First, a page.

b. Factors Affecting Titration.
(1) Ideally, when several serums are compared, cells from the same donor,
freshly drawn and prepared, should be used for each titration. If commercially prepared
reagent cells are used, the same genotype should be employed consistently.
(2) If the antibody is diluted with saline, the RBCs should be suspended in
saline. If a high-protein medium is used for dilution, the RBCs should be suspended in
albumin or serum.
(3) Meticulous pipetting technique is necessary for meaningful titration
results. Mouth pipetting is prohibited. Semiautomatic pipettes are recommended. A
clean pipette tip should be used for each dilution.
(4) Results should be read macroscopically. The prozone phenomenon
may produce weaker reactions in the first one or two tubes, than in the higher dilutions,
so the entire series of tubes should be evaluated, starting with the most dilute, and
ending with the most concentrated sample.
(5) Optimum incubation time, temperature, and centrifugation condition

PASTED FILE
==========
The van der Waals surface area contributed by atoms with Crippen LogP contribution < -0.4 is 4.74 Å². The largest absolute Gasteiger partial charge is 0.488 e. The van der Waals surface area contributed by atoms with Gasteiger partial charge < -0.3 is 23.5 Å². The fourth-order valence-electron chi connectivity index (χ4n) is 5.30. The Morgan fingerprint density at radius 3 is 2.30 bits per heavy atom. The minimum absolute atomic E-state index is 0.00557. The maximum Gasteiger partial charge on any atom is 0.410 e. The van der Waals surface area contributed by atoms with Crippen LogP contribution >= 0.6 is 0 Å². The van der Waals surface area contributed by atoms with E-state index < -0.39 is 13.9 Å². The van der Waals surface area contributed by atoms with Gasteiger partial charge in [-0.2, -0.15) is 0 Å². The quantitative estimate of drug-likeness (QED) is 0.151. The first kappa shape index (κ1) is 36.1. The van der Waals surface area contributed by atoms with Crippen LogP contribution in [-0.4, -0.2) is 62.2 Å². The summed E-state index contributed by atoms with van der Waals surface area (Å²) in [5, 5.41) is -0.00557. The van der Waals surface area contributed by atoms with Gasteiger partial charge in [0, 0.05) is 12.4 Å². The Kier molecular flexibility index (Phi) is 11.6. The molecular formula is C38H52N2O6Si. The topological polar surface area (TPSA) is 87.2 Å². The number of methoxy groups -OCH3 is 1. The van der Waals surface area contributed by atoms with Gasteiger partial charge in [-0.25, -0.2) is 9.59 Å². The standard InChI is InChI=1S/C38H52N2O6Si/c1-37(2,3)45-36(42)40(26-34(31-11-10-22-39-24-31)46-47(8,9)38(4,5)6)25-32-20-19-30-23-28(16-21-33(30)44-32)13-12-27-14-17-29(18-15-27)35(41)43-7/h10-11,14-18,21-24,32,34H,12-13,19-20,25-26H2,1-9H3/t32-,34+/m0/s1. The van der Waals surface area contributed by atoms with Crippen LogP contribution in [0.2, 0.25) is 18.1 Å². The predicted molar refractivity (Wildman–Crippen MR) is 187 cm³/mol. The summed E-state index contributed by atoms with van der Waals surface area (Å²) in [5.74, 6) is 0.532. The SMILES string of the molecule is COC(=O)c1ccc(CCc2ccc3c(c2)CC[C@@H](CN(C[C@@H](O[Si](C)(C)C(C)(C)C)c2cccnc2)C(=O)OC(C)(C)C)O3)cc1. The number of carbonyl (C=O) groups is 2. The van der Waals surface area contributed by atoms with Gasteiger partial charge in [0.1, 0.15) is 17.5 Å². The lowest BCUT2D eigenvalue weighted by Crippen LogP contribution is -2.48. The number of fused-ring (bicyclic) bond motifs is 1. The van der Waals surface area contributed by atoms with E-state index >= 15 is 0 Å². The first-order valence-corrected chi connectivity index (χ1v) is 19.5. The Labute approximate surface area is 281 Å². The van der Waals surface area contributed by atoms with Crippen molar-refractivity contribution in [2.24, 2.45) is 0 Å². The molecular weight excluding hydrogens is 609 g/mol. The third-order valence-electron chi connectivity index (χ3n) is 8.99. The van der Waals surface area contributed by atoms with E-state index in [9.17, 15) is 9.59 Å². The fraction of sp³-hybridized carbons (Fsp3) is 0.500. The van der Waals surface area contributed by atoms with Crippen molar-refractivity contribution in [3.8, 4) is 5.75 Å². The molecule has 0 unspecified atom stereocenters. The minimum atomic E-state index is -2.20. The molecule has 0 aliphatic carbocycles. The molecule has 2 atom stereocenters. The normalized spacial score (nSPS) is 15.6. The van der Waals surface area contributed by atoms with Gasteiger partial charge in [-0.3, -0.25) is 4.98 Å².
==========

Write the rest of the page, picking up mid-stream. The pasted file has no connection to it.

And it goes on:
should be determined in preliminary evaluation of the antibody. Once determined,
these should be used consistently.
(6) If serums are to be compared, the titrations should be done at the same
time. With prenatal specimens, successive samples should be stored, frozen, for
comparison with subsequent specimens. Each specimen should be tested along with
the immediate preceding sample.
Only a titer change of two tubes or more is significant.
c. Technique for Single Titration.
(1) STEP 1. Label a row of tubes according to the serum dilution, usually
1:1 through 1:512.
STEP 2. Deliver 0.1 ml of saline into the bottom of all tubes, except the
STEP 3. Add 0.1 ml serum to tubes 1 and 2 (dilutions 1:1 and 1:2).
(4) STEP 4. With a clean pipette, mix the contents of tube 2 several times;
then transfer 0.1 ml to tube 4 (1:4 dilution).
(5) STEP 5. Continue same technique through all dilutions. Remove 0.1 ml
from 1:512 tube, and save for use in further dilutions if needed.